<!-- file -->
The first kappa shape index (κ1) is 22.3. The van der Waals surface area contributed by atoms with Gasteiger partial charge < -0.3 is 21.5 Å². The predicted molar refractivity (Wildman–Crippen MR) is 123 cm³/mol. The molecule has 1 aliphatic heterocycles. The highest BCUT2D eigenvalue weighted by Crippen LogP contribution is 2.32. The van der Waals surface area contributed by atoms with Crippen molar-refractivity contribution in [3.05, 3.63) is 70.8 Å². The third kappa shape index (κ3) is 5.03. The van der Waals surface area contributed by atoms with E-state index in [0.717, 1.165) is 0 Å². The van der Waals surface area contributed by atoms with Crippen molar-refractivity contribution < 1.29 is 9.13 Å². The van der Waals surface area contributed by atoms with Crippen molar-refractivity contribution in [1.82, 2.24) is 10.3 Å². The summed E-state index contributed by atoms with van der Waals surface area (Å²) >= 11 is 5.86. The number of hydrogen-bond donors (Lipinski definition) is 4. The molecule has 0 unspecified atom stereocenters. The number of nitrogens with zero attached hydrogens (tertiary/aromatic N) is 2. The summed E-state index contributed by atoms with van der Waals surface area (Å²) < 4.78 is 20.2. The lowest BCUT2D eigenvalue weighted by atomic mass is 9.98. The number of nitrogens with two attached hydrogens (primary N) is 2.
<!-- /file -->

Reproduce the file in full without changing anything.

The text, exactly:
The first kappa shape index (κ1) is 22.3. The van der Waals surface area contributed by atoms with Gasteiger partial charge < -0.3 is 21.5 Å². The predicted molar refractivity (Wildman–Crippen MR) is 123 cm³/mol. The molecule has 1 aliphatic heterocycles. The highest BCUT2D eigenvalue weighted by Crippen LogP contribution is 2.32. The van der Waals surface area contributed by atoms with Crippen molar-refractivity contribution in [3.05, 3.63) is 70.8 Å². The third kappa shape index (κ3) is 5.03. The van der Waals surface area contributed by atoms with E-state index in [0.717, 1.165) is 0 Å². The van der Waals surface area contributed by atoms with Crippen molar-refractivity contribution < 1.29 is 9.13 Å². The van der Waals surface area contributed by atoms with Crippen molar-refractivity contribution in [1.82, 2.24) is 10.3 Å². The summed E-state index contributed by atoms with van der Waals surface area (Å²) >= 11 is 5.86. The number of hydrogen-bond donors (Lipinski definition) is 4. The molecule has 0 unspecified atom stereocenters. The number of nitrogens with zero attached hydrogens (tertiary/aromatic N) is 2. The summed E-state index contributed by atoms with van der Waals surface area (Å²) < 4.78 is 20.2. The lowest BCUT2D eigenvalue weighted by atomic mass is 9.98. The number of nitrogens with two attached hydrogens (primary N) is 2.